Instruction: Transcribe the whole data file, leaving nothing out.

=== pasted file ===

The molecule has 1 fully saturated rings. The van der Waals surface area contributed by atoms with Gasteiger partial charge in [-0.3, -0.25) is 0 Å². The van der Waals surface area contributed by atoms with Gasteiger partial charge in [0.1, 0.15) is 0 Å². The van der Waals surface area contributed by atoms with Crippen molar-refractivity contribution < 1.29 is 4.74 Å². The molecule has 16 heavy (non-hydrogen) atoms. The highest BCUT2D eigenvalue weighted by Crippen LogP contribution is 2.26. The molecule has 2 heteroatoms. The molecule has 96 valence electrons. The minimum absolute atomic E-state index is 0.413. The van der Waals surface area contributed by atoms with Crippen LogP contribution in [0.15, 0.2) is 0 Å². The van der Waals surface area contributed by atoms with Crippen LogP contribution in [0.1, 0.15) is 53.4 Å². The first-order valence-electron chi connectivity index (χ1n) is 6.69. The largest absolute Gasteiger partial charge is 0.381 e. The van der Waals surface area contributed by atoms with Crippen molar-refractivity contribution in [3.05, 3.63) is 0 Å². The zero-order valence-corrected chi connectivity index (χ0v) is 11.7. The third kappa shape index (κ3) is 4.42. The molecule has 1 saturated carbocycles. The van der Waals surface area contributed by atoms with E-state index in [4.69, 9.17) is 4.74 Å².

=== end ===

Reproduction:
The molecule has 1 fully saturated rings. The van der Waals surface area contributed by atoms with Gasteiger partial charge in [-0.3, -0.25) is 0 Å². The van der Waals surface area contributed by atoms with Gasteiger partial charge in [0.1, 0.15) is 0 Å². The van der Waals surface area contributed by atoms with Crippen molar-refractivity contribution < 1.29 is 4.74 Å². The molecule has 16 heavy (non-hydrogen) atoms. The highest BCUT2D eigenvalue weighted by Crippen LogP contribution is 2.26. The molecule has 2 heteroatoms. The molecule has 96 valence electrons. The minimum absolute atomic E-state index is 0.413. The van der Waals surface area contributed by atoms with Crippen LogP contribution in [0.15, 0.2) is 0 Å². The van der Waals surface area contributed by atoms with Crippen LogP contribution in [0.1, 0.15) is 53.4 Å². The first-order valence-electron chi connectivity index (χ1n) is 6.69. The largest absolute Gasteiger partial charge is 0.381 e. The van der Waals surface area contributed by atoms with Crippen molar-refractivity contribution in [3.05, 3.63) is 0 Å². The zero-order valence-corrected chi connectivity index (χ0v) is 11.7. The third kappa shape index (κ3) is 4.42. The molecule has 1 saturated carbocycles. The van der Waals surface area contributed by atoms with E-state index in [4.69, 9.17) is 4.74 Å².